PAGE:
The Sweet Things in Life
Sometimes they sneak up on you by surprise. When you realize something has changed, you rise and look slowly around, like someone waking up from a dream.
Little things begin to come back. Gentle memories, silly traditions that made life fun when you were younger that you begin to realize weren’t permanently obliterated by the daily terrors of living, merely covered over like treasures on the ocean floor. The tide finally goes out, revealing things you weren’t aware of or had completely forgotten about, like the boxes of herbal tea gathering layers of dust in your cupboard.
In the past, from time to time, you would buy a new flavor at the grocery store and add it to your collection, provoking mild derision from certain friends because they never saw you drink it. The right man moves in and suddenly you’re having tea in the morning and little by little, the tea bags get used, the dusty boxes empty and are discarded and you turn out not to be so eccentric after all.
You take time out to sit down at a meal. Food starts to taste good and you don’t even realize it at first, because healing happens underground. The changes are so subtle, like growing roots, but the evidence becomes clear over time. Memories come back, and you remember the things that drew you closer to others and made life worth living.
I begin to see little opportunities I missed as a parent. About a week ago, I remembered all the tick marks on the door frame to the front hall put there by my dad, using a book as a straight edge for my brother, my sisters and me. Four years ago when my daughter first moved in, she couldn’t see in the bathroom mirror, so she would stand on the toilet seat to brush her teeth peering into a decorative moon mirror I had on the wall. There are still strands of her long hair caught in the plastic latch on the sliding door to her bedroom. Now that plastic latch barely reaches above her navel. Never once did I think to put tick marks on a doorframe (looking around, I’m not even sure which doorframe I would have liked to use). The clues were there the whole time: the movie we saw two years ago where the mother did that for her child. The paper ruler that came home from school. Little hints I wasn’t in the right frame of mind to catch.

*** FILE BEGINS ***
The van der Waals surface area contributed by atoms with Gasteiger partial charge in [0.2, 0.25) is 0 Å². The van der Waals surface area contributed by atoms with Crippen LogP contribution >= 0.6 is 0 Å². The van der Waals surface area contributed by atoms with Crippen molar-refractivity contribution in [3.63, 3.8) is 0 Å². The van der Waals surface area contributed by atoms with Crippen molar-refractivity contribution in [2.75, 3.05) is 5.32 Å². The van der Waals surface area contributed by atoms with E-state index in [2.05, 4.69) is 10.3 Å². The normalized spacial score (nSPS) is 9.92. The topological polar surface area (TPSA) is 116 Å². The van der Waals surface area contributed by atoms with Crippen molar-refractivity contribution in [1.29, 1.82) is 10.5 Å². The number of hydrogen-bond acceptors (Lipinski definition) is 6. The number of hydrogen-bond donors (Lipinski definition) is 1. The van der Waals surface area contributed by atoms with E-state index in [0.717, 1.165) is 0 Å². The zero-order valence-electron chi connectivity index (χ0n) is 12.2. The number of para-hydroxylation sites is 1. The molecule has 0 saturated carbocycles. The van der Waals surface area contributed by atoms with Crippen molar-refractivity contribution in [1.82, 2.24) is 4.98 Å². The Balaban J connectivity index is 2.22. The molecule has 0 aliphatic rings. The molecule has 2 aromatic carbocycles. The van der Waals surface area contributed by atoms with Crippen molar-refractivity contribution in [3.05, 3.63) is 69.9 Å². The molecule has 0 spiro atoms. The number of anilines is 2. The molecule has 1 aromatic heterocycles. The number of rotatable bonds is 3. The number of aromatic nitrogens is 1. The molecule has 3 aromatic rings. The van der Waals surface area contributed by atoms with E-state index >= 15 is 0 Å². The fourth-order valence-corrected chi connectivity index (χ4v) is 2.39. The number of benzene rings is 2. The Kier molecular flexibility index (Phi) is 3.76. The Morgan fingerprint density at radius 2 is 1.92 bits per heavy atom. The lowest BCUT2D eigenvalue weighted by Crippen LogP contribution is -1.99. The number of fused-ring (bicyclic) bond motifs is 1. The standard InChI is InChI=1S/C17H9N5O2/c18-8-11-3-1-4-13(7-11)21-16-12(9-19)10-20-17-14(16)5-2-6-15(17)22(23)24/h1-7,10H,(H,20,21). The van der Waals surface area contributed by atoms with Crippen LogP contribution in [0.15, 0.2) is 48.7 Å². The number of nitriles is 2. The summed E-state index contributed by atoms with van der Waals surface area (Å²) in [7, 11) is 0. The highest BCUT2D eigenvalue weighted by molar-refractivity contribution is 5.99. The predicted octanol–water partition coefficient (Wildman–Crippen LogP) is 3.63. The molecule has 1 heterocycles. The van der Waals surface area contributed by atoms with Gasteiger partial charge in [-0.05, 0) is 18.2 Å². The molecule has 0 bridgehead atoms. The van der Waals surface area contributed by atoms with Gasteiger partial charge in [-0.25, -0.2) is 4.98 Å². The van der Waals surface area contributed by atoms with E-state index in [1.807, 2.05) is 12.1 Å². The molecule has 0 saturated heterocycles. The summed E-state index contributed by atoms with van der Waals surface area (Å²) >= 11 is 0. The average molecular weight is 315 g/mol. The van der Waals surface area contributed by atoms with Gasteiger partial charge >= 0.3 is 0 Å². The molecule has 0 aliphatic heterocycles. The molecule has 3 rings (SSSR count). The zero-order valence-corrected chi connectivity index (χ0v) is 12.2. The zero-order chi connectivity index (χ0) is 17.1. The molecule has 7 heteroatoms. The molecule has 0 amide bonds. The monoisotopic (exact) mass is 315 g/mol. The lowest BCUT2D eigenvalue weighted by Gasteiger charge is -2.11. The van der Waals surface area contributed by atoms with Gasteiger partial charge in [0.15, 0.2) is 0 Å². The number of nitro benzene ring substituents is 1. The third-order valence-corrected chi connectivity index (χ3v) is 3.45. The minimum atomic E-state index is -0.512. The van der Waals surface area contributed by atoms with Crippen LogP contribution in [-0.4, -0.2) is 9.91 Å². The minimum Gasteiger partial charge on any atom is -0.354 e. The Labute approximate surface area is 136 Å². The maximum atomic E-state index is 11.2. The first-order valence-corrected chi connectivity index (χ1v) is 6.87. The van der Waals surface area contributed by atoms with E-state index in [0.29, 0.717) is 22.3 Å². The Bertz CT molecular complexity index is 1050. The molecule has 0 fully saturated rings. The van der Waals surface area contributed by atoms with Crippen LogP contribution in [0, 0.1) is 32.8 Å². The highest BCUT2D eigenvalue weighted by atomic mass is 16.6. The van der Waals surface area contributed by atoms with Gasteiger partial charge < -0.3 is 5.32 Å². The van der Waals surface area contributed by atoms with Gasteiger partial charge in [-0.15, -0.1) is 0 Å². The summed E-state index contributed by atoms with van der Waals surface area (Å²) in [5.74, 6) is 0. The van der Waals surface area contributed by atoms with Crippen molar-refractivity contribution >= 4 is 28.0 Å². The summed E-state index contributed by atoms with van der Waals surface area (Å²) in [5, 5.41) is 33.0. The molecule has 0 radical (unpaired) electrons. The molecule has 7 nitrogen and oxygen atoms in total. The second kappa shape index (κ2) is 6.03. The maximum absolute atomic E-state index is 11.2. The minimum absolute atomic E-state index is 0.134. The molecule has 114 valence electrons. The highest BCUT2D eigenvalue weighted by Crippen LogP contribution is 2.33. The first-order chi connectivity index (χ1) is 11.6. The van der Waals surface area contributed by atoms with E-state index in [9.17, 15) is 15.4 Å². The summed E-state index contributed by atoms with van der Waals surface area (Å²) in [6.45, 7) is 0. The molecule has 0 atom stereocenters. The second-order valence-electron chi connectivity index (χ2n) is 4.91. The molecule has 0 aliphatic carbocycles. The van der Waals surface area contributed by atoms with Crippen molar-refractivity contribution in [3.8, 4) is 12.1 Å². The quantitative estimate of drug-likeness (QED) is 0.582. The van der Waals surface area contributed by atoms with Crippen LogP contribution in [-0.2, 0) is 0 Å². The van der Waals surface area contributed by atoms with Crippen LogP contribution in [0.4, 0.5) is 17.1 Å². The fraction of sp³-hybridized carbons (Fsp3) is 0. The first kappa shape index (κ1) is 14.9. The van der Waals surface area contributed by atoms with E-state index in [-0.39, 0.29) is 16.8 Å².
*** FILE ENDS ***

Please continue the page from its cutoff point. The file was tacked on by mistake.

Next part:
My, how that little girl has grown. It’s not too late to celebrate.
Parenting is a frame of mind. Would more leisure time help people be better parents? A shorter work week? Freedom from want, freedom from fear?
Memorial Day gives us the opportunity for a fresh perspective, a nice long weekend to relax and remember, to reappraise what we value about life. Let’s look back on the kind of nation we wanted to be when our forefathers and foremothers began settling and building farms, cities, communities. Let’s remember what community is supposed to be, and on Tuesday let’s begin working to help everyone win, reinforcing the traditions that make us happy and healthy and gently remind us to celebrate each other.